Congress Can't Do Anything, But the NRA Says It Will Be Successful Under Trump

President Donald Trump delivers remarks at the National Rifle Association Leadership Forum at the Georgia World Congress Center in Atlanta on April 28. He was the first sitting president to address the group’s supporters since Ronald Reagan in 1983. Jonathan Ernst/Reuters

Senate Democrats and three Republicans appear to have hindered the GOP's years-long push to destroy Obamacare in the early morning hours Friday. Forty-eight Democrats and three Republicans voted to reject the repeal of former President Barack Obama's signature health care law. Senator John McCain (R-Ariz.), who recently discovered he has brain cancer and returned to D.C. this week for the dramatic showdown, was the tie-breaking vote that killed the so-called skinny repeal bill that would have taken away the individual and employee mandates, among other things.

Related: Gun owners are voting Republican now more than ever

The plan seemed like Republicans' last-ditch effort to dismantle Obamacare—at least for now. Republican Senate Majority Leader Mitch McConnell called the outcome "a disappointment," and President Donald Trump tweeted that 51 senators "let the American people down" and encouraged the country to watch Obamacare "implode."

Aside from Congress, the White House is dealing with its own issues, as Trump continues to publicly bully Attorney General Jeff Sessions for recusing himself earlier this year from the Russia probe. And the new communications director, Anthony Scaramucci, this week unloaded details about specific staff members to a reporter with The New Yorker, which published that account.

Still, despite the chaos happening in Congress and at the White House, the National Rifle Association's top lobbyist has reaffirmed the gun group's vision of success under the Trump administration and in a Republican-led Congress. At the top of Chris Cox's list are passing national concealed carry reciprocity, something the NRA has been trying to do for years, and deregulating silencers.

"I go to work every day believing in our chances for success," Cox writes in a feature, published online Thursday and set to appear in the August issue of the group's magazine. "When it comes to the 'conversation' about guns in America, I believe now more than ever the pro-freedom viewpoint will have the last word."

The NRA has long been a political force that advocates for or against lawmakers, depending on whether they support loosening gun restrictions. It threw its support behind candidate Trump last May, several months earlier in the campaign season than it did for both the 2012 and 2008 GOP presidential candidates. The group also spent tens of millions of dollars leading up to the November election to support Trump and Republican Senate candidates. And in April, Trump was the first sitting president to address the NRA's annual convention since Ronald Reagan in 1983.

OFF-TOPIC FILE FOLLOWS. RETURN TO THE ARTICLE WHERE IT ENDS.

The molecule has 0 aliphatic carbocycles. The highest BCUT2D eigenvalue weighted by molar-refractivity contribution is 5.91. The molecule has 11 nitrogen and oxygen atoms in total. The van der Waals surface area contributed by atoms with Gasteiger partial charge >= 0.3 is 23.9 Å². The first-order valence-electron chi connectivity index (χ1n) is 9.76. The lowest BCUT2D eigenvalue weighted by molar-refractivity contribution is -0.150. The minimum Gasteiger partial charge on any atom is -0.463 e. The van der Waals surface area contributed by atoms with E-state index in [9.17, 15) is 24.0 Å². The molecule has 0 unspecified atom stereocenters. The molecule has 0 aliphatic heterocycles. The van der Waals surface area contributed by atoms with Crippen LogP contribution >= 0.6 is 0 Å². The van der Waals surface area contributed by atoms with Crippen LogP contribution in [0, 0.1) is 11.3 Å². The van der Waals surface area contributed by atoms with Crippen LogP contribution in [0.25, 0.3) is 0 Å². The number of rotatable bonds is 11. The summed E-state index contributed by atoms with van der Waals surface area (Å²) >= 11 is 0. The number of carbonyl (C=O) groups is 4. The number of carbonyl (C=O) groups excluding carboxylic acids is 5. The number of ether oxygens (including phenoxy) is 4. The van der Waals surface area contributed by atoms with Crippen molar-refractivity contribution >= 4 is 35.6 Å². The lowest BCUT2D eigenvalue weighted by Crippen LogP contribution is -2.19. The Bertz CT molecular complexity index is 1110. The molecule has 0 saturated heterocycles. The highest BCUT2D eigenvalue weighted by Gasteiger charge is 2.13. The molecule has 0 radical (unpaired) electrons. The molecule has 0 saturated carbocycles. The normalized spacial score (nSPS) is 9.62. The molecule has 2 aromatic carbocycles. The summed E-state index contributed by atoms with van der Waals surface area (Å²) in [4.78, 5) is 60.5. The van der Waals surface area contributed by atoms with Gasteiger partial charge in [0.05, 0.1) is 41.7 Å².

Cox dismissed the notion that Americans who want a "conversation" on gun control are interested in "finding middle ground." He wrote: "The only thing they want to talk about is where to start with further restrictions on the Second Amendment–protected rights of law-abiding Americans."

Cox says that responsible gun ownership in the United States should be as straightforward and accessible as possible. This thinking is in line with national reciprocity, the NRA's top legislative priority that would require states that issue permits allowing gun owners to carry concealed weapons to recognize such permits from other states. Federal lawmakers have reintroduced bills under President Trump that would do just that. The NRA says the current system is confusing to law-abiding gun owners who travel with their guns into states that don't recognize their concealed carry permits.

Lawmakers in previous congresses have introduced similar measures, but those failed to get out of committee. Now, the measures stand a better chance of becoming law under Trump—who has publicly supported national reciprocity—and with the GOP controlling both the House and Senate.

All states and D.C. allow concealed carry in some form; a dozen states currently don't require a state government permit. Opponents argue that national reciprocity would enable the least restrictive requirements to apply to the entire country, thus undercutting more stringent laws in some states.

The NRA also supports another bill dealing with silencers, which are legal but currently regulated by an 83-year-old federal law, as well as on a state-by-state basis. The NRA and other gun-rights advocates are hoping to eliminate regulations that would make it easier to buy silencers, also called suppressors. Lawmakers in both the House and Senate this year have introduced measures that would do away with the current federal policy on silencers.

Meanwhile, as gun-safety advocates work to adjust to a Republican-controlled White House and Congress, Everytown for Gun Safety, one of the leading groups advocating for stronger firearms laws, earlier this year pledged to fight against the national reciprocity effort and against pro-gun candidates in the 2018 midterm elections.